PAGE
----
Mark Hughes has had more comfortable afternoons in his homeland - when he had his wisdom teeth out for one - but the former Wales manager was a relieved man that his Premiership performers had lived to fight another day, albeit one that his relegation-battlers could probably do without.
He must also feel thankful that he was spared the expected barracking from the Cardiff followers, who chose to acknowledge everything Hughes did for their national team - before his untimely departure in October - with a highly uncharacteristic silence. Praise does not get any more glowing than that for an opposing manager in this part of the world.
Not that Hughes was all smiles, or even any smiles, after 90 minutes in which Blackburn were often outclassed by the Championship strugglers after seeing their early lead wiped out. Indeed, it was a good job they started so brightly, because from the end of the first quarter onwards there was only one team with the wit and gumption to settle this tie. "We were quite comfortable early on but fair play to Cardiff they put us under pressure after that," admitted Hughes, who bore the look of a man who had survived a potential shock.
And, in hindsight, it might yet seem no mean feat as the last two top-flight teams to strut into Ninian Park in the FA Cup both limped back over the Severn with the bitter ring of defeat, as well as the odd, choicer insult, sounding in their ears. Manchester City, vanquished in 1994, could have let Leeds know just what they were in for, although even then the team leading the Premiership in January 2002 might still not have been quite prepared for the torrent of passion, not to mention downright aggression, awaiting them.
Unsurprisingly, Hughes was operating under no such misapprehension of the unique hostility this battered old stadium can foster. There may be little over a mile between them, but Ninian Park in January is as far removed as you can get from the Millennium Stadium in May. Hughes's directive, no doubt, was for Blackburn to take the sting out the situation as quickly as possible and his men were true to his word when the Norwegian international Morten Gamst Pedersen strolled on to David Thompson's incisive through ball in the fifth minute, before lofting it over Tony Warner. "They could have got a bus through there," said the City manager, Lennie Lawrence. The rest of Cardiff fell silent. Or almost.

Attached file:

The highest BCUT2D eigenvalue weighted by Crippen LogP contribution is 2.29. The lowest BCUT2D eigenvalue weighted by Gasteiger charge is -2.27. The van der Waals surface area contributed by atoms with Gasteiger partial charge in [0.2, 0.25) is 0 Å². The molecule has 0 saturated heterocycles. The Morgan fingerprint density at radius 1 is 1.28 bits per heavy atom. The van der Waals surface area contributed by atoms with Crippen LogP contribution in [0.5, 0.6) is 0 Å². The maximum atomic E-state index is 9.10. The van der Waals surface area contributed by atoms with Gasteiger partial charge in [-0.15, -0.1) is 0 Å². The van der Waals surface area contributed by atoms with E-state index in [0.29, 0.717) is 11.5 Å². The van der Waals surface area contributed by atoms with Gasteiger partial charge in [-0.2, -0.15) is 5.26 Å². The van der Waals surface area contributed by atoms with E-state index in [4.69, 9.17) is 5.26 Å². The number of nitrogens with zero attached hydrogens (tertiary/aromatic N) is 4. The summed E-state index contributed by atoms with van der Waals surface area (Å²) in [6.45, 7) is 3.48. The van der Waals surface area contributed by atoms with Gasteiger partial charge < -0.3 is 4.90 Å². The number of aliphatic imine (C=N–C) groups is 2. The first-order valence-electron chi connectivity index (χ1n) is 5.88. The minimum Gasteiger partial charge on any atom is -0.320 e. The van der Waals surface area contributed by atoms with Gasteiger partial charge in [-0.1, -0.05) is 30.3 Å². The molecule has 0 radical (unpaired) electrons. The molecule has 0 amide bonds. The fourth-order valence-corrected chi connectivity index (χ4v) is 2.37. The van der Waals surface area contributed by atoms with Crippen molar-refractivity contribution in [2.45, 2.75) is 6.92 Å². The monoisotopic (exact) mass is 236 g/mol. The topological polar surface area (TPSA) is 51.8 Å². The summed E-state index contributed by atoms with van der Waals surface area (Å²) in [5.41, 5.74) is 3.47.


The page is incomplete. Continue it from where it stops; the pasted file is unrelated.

There was still their usual anti-English repertoire to go through, until a legitimate justification for the foul-mouthed arrived in the 29th minute when an unseemly row between Dominic Matteo and Richard Langley spilled over into something much more ugly as a series of scuffles broke out between the two sides. "Incidents like that can help to get the adrenalin going and make you roll up your sleeves," said the Cardiff striker Alan Lee. "So it certainly helped us to get back into the game."
It certainly helped Lee get into the game as it was his arching header off a Graham Kavanagh cross six minutes later that levelled the match. "How he got that in I'll never know," said Lawrence. But Brad Friedel knew, the ball having deflected off the crossbar on to the hapless American's back and in.
The sting was well and truly back, with Jobi McAnuff in particular causing havoc on the left flank, and Hughes was a relieved manager to be heading in all square after his former Wales defender Daniel Gabbidon failed by a matter of centimetres to turn in a Kavanagh free-kick with time running down. But his respite was only as long as the break, with Cardiff tearing into their supposed superiors as soon as the referee whistled the restart.
Junichi Inamoto, on loan from West Brom, called on all the undoubted talent of Friedel to turn away the Japan international's 25-yard piledriver in the 53rd minute, and with the inspirational qualities of Barry Ferguson lost after the captain hobbled off, Blackburn looked short of both the spirit and the know-how to cope with this burgeoning threat.
The introduction of Paul Gallagher for the ineffective Jon Stead on the hour redressed the balance somewhat and it was the Scottish substitute's cross in the 64th minute that was turned in by Thompson, but the goal was disallowed for Paul Dickov's push on Warner. Dickov served further notice of Blackburn's ever-present danger two minutes later when his run and shot was denied once more by the impressive Warner, but Kavanagh's 30-yard screamer in the 74th minute, that fizzed over with Friedel beaten, ensured the momentum remained with the home side in a rumbustious ending. "We hounded them," said Lee. So they did. But not every underdog has its day.Reuse content